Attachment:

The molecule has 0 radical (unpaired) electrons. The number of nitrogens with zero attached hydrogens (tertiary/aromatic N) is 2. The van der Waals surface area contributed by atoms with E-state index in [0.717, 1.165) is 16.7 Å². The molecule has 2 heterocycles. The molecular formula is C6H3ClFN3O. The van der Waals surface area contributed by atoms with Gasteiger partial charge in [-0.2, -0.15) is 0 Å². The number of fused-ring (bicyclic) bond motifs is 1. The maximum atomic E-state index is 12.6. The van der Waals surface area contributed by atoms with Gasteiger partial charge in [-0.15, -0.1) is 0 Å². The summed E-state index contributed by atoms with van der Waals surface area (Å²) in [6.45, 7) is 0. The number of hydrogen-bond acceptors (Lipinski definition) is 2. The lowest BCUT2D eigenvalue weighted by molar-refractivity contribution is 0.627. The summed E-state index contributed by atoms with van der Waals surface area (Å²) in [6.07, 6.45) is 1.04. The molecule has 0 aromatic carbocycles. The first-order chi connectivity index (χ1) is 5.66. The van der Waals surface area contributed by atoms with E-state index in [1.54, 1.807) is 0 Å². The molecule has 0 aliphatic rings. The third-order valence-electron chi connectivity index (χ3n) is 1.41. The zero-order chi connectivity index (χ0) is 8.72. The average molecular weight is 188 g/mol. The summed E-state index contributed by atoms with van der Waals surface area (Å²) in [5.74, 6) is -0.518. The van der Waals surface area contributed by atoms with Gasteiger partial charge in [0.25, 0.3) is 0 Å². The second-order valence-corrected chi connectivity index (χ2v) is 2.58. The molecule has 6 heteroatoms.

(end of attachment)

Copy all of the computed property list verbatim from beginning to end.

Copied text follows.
The molecule has 0 radical (unpaired) electrons. The number of nitrogens with zero attached hydrogens (tertiary/aromatic N) is 2. The van der Waals surface area contributed by atoms with E-state index in [0.717, 1.165) is 16.7 Å². The molecule has 2 heterocycles. The molecular formula is C6H3ClFN3O. The van der Waals surface area contributed by atoms with Gasteiger partial charge in [-0.2, -0.15) is 0 Å². The number of fused-ring (bicyclic) bond motifs is 1. The maximum atomic E-state index is 12.6. The van der Waals surface area contributed by atoms with Gasteiger partial charge in [-0.15, -0.1) is 0 Å². The summed E-state index contributed by atoms with van der Waals surface area (Å²) in [6.45, 7) is 0. The number of hydrogen-bond acceptors (Lipinski definition) is 2. The lowest BCUT2D eigenvalue weighted by molar-refractivity contribution is 0.627. The summed E-state index contributed by atoms with van der Waals surface area (Å²) in [6.07, 6.45) is 1.04. The molecule has 0 aromatic carbocycles. The first-order chi connectivity index (χ1) is 5.66. The van der Waals surface area contributed by atoms with E-state index in [1.54, 1.807) is 0 Å². The molecule has 0 aliphatic rings. The third-order valence-electron chi connectivity index (χ3n) is 1.41. The zero-order chi connectivity index (χ0) is 8.72. The average molecular weight is 188 g/mol. The summed E-state index contributed by atoms with van der Waals surface area (Å²) in [5.74, 6) is -0.518. The van der Waals surface area contributed by atoms with Gasteiger partial charge in [0.25, 0.3) is 0 Å². The second-order valence-corrected chi connectivity index (χ2v) is 2.58. The molecule has 6 heteroatoms.